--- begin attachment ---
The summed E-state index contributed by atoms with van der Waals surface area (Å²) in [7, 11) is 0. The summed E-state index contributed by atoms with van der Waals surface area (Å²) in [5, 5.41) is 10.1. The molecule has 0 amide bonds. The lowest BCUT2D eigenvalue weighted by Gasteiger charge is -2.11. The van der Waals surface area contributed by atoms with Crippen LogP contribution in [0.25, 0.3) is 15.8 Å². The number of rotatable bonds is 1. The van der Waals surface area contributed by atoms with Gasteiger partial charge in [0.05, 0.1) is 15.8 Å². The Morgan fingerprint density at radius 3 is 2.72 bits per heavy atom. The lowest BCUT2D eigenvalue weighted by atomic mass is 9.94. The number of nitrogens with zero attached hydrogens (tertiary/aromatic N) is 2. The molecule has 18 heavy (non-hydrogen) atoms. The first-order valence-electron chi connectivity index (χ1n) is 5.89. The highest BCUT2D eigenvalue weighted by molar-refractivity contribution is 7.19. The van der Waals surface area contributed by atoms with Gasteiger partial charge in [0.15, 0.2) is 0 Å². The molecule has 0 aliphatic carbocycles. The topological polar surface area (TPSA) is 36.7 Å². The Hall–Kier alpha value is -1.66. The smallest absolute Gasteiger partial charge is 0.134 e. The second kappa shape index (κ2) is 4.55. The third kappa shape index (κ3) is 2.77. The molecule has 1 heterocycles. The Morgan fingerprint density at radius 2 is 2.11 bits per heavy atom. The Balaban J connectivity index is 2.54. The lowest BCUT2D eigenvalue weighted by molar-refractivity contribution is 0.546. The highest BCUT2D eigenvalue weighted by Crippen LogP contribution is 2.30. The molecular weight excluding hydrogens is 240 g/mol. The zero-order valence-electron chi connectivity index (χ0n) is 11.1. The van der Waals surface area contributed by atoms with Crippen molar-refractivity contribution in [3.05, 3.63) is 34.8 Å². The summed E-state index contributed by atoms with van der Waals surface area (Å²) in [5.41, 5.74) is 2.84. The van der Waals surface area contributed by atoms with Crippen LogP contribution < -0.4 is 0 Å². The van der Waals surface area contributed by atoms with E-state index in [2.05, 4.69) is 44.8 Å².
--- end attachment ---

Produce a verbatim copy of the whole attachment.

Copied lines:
The summed E-state index contributed by atoms with van der Waals surface area (Å²) in [7, 11) is 0. The summed E-state index contributed by atoms with van der Waals surface area (Å²) in [5, 5.41) is 10.1. The molecule has 0 amide bonds. The lowest BCUT2D eigenvalue weighted by Gasteiger charge is -2.11. The van der Waals surface area contributed by atoms with Crippen LogP contribution in [0.25, 0.3) is 15.8 Å². The number of rotatable bonds is 1. The van der Waals surface area contributed by atoms with Gasteiger partial charge in [0.05, 0.1) is 15.8 Å². The Morgan fingerprint density at radius 3 is 2.72 bits per heavy atom. The lowest BCUT2D eigenvalue weighted by atomic mass is 9.94. The number of nitrogens with zero attached hydrogens (tertiary/aromatic N) is 2. The molecule has 18 heavy (non-hydrogen) atoms. The first-order valence-electron chi connectivity index (χ1n) is 5.89. The highest BCUT2D eigenvalue weighted by molar-refractivity contribution is 7.19. The van der Waals surface area contributed by atoms with Gasteiger partial charge in [0.15, 0.2) is 0 Å². The molecule has 0 aliphatic carbocycles. The topological polar surface area (TPSA) is 36.7 Å². The Hall–Kier alpha value is -1.66. The smallest absolute Gasteiger partial charge is 0.134 e. The second kappa shape index (κ2) is 4.55. The third kappa shape index (κ3) is 2.77. The molecule has 1 heterocycles. The Morgan fingerprint density at radius 2 is 2.11 bits per heavy atom. The Balaban J connectivity index is 2.54. The lowest BCUT2D eigenvalue weighted by molar-refractivity contribution is 0.546. The highest BCUT2D eigenvalue weighted by Crippen LogP contribution is 2.30. The molecular weight excluding hydrogens is 240 g/mol. The zero-order valence-electron chi connectivity index (χ0n) is 11.1. The van der Waals surface area contributed by atoms with Crippen molar-refractivity contribution in [3.05, 3.63) is 34.8 Å². The summed E-state index contributed by atoms with van der Waals surface area (Å²) in [5.41, 5.74) is 2.84. The van der Waals surface area contributed by atoms with Crippen LogP contribution < -0.4 is 0 Å². The van der Waals surface area contributed by atoms with E-state index in [2.05, 4.69) is 44.8 Å².